We are replacing siding on our 1958 home in Norwood, MA. Of CertainTeed, what is best: vinyl, plastic/vinyl cedar shake, or cedarboard?

Asked by Karol Bartlett
Norwood, MA

The siding we are replacing is original, so it's in pretty rough shape. I am a librarian and have been doing research, but am not a siding person, so am over my head. We are also researching the best way to insulate and will be replacing windows. The windows we are considering at this point are Marvin and fiberglass/wood versus all-vinyl. We plan to stay in the house as long as possible. We have had a recent moisture/condensation problem coming from the original aluminum insulation that was put in as a barrier in 1958 -- so that will also be coming out.


Jason Kliwinski

Answered by Jason Kliwinski

Lambertville, NJ

The Green Living and Building Center

March 8, 2011

I would recommend you:

  • replace insulation with open cell or closed cell bio-based insulation;
  • use cedar shake or fiber cement siding; and
  • choose Energy Star rated windows.

Replace insulation. If you have the ability to redo the exterior insulation, install either an open cell or closed cell bio-based insulation such as Dimalek.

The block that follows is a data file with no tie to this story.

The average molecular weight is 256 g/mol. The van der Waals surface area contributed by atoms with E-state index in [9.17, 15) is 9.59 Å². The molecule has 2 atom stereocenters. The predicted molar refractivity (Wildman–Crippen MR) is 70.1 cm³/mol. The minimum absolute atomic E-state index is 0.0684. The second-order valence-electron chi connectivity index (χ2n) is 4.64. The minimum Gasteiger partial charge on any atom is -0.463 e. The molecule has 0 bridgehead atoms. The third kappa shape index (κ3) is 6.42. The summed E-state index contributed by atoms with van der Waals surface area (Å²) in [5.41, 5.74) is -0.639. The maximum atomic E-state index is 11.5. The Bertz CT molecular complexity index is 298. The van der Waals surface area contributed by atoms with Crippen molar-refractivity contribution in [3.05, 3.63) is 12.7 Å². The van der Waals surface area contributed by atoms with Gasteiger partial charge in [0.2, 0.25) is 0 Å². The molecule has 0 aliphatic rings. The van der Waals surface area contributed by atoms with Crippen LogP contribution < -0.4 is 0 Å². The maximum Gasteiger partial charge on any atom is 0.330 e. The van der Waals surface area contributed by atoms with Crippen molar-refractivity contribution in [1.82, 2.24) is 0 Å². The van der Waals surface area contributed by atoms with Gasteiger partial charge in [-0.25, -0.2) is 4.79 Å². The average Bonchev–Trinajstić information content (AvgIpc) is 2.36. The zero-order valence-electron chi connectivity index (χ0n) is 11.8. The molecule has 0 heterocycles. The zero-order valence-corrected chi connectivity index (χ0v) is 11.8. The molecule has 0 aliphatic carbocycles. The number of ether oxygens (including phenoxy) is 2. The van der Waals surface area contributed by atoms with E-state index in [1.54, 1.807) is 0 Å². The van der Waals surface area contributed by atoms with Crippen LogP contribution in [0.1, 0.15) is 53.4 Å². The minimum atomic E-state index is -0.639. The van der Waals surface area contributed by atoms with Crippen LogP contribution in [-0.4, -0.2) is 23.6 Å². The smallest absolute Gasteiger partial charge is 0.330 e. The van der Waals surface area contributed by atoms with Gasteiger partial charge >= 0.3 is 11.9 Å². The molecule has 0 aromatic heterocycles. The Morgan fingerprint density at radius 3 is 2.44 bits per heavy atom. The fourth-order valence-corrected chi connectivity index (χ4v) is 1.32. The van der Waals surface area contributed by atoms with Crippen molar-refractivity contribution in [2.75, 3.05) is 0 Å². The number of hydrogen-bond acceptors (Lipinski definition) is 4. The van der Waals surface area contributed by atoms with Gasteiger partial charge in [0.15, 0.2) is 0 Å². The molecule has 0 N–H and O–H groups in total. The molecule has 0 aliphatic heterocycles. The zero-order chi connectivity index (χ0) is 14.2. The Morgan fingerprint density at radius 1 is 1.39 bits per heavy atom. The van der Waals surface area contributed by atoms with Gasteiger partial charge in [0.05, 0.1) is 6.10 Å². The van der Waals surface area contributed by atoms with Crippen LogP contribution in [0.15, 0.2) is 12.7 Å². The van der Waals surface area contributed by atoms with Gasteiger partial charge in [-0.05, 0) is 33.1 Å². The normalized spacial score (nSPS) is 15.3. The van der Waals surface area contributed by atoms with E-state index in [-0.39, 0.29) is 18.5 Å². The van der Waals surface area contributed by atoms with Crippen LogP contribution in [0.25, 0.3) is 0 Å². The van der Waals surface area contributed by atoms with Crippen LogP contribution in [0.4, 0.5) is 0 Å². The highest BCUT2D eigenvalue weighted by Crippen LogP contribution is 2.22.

• Closed cell insulation will also provide a moisture barrier but is more expensive than closed cell.
  • If you have moisture issues, make sure you check for mold and remove it before closing the house back up.

Siding.  Cedar shake or fiber cement siding would work well. Fiber cement siding is made locally by CertainTeed.

  • It can come prefinished with a 50-year warranty on the finish if you pick a standard color.
  • It is less expensive than cedar shake but comes in a cedar shake pattern if you want that look.

Windows.  Energy Star rated windows are important. Both the insulation and windows should qualify for the federal tax credit for energy efficiency as well.

  • Marvin, Jeld-Wen, Pozzi, and Pella all offer good quality Energy Star windows.
  • I strongly recommend staying away from vinyl. While it's cheaper upfront, it will not last and is very environmentally questionable in both its production and disposal.
  • Either an aluminum-clad wood window or Marvin's fiberglass window (Integrity) would be what I recommend.

You can see images of the fiber cement siding and aluminum-clad wood windows installed at my website,, on the Holmes-Rulli project example.


For more information:

Check our green siding Q&A to see what homeowners and contractors are saying about the pros and cons of vinyl siding, fiber cement, etc.

Tagged In: energy efficient window, siding

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